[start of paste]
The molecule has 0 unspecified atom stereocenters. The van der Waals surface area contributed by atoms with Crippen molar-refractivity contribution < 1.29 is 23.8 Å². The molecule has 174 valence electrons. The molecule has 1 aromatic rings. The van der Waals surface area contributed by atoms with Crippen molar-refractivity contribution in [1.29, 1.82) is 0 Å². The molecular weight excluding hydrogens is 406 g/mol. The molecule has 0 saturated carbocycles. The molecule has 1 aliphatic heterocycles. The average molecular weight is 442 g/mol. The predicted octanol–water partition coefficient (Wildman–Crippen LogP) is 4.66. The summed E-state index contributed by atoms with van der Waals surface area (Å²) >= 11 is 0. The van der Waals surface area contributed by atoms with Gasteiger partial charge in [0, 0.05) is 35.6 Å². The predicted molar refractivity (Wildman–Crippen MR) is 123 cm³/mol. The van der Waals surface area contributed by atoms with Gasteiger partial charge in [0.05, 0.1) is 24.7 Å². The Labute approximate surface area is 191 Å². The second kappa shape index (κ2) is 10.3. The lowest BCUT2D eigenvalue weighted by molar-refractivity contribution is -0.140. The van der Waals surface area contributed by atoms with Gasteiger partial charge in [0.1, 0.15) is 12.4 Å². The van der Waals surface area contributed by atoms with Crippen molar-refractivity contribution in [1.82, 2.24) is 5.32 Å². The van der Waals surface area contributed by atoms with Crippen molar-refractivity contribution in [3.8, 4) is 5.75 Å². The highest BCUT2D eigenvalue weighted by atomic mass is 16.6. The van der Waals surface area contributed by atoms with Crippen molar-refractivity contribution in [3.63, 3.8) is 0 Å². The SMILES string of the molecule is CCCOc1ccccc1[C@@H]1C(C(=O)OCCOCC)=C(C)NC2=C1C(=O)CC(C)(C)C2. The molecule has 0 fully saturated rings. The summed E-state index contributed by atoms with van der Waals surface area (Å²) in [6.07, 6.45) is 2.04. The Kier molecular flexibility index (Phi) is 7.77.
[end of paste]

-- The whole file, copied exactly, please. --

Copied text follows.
The molecule has 0 unspecified atom stereocenters. The van der Waals surface area contributed by atoms with Crippen molar-refractivity contribution < 1.29 is 23.8 Å². The molecule has 174 valence electrons. The molecule has 1 aromatic rings. The van der Waals surface area contributed by atoms with Crippen molar-refractivity contribution in [1.29, 1.82) is 0 Å². The molecular weight excluding hydrogens is 406 g/mol. The molecule has 0 saturated carbocycles. The molecule has 1 aliphatic heterocycles. The average molecular weight is 442 g/mol. The predicted octanol–water partition coefficient (Wildman–Crippen LogP) is 4.66. The summed E-state index contributed by atoms with van der Waals surface area (Å²) >= 11 is 0. The van der Waals surface area contributed by atoms with Gasteiger partial charge in [0, 0.05) is 35.6 Å². The predicted molar refractivity (Wildman–Crippen MR) is 123 cm³/mol. The van der Waals surface area contributed by atoms with Gasteiger partial charge in [0.05, 0.1) is 24.7 Å². The Labute approximate surface area is 191 Å². The second kappa shape index (κ2) is 10.3. The lowest BCUT2D eigenvalue weighted by molar-refractivity contribution is -0.140. The van der Waals surface area contributed by atoms with Gasteiger partial charge in [0.1, 0.15) is 12.4 Å². The van der Waals surface area contributed by atoms with Crippen molar-refractivity contribution in [1.82, 2.24) is 5.32 Å². The van der Waals surface area contributed by atoms with Crippen molar-refractivity contribution in [3.8, 4) is 5.75 Å². The highest BCUT2D eigenvalue weighted by atomic mass is 16.6. The van der Waals surface area contributed by atoms with Crippen molar-refractivity contribution in [3.63, 3.8) is 0 Å². The SMILES string of the molecule is CCCOc1ccccc1[C@@H]1C(C(=O)OCCOCC)=C(C)NC2=C1C(=O)CC(C)(C)C2. The molecule has 0 fully saturated rings. The summed E-state index contributed by atoms with van der Waals surface area (Å²) in [6.07, 6.45) is 2.04. The Kier molecular flexibility index (Phi) is 7.77.